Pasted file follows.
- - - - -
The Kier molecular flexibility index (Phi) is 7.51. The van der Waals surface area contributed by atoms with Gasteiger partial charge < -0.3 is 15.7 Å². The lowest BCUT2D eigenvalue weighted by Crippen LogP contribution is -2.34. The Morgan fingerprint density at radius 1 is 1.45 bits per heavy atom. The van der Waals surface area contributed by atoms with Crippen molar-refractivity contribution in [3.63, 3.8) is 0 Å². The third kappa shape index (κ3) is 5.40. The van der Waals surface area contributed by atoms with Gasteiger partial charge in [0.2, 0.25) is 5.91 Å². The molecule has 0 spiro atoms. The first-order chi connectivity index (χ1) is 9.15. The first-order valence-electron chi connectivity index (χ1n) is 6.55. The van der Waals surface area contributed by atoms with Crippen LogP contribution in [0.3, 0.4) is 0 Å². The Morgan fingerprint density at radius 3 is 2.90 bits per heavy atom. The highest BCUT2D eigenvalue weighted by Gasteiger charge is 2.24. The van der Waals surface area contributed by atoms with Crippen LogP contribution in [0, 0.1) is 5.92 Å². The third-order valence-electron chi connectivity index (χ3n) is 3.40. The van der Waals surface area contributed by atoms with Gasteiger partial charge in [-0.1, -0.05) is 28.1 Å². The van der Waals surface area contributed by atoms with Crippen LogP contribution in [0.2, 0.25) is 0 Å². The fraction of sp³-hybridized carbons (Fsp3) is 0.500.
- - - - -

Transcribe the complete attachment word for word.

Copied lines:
The Kier molecular flexibility index (Phi) is 7.51. The van der Waals surface area contributed by atoms with Gasteiger partial charge < -0.3 is 15.7 Å². The lowest BCUT2D eigenvalue weighted by Crippen LogP contribution is -2.34. The Morgan fingerprint density at radius 1 is 1.45 bits per heavy atom. The van der Waals surface area contributed by atoms with Crippen molar-refractivity contribution in [3.63, 3.8) is 0 Å². The third kappa shape index (κ3) is 5.40. The van der Waals surface area contributed by atoms with Gasteiger partial charge in [0.2, 0.25) is 5.91 Å². The molecule has 0 spiro atoms. The first-order chi connectivity index (χ1) is 9.15. The first-order valence-electron chi connectivity index (χ1n) is 6.55. The van der Waals surface area contributed by atoms with Crippen LogP contribution in [0.3, 0.4) is 0 Å². The Morgan fingerprint density at radius 3 is 2.90 bits per heavy atom. The highest BCUT2D eigenvalue weighted by Gasteiger charge is 2.24. The van der Waals surface area contributed by atoms with Crippen LogP contribution in [0, 0.1) is 5.92 Å². The third-order valence-electron chi connectivity index (χ3n) is 3.40. The van der Waals surface area contributed by atoms with Gasteiger partial charge in [-0.1, -0.05) is 28.1 Å². The van der Waals surface area contributed by atoms with Crippen LogP contribution in [0.2, 0.25) is 0 Å². The fraction of sp³-hybridized carbons (Fsp3) is 0.500.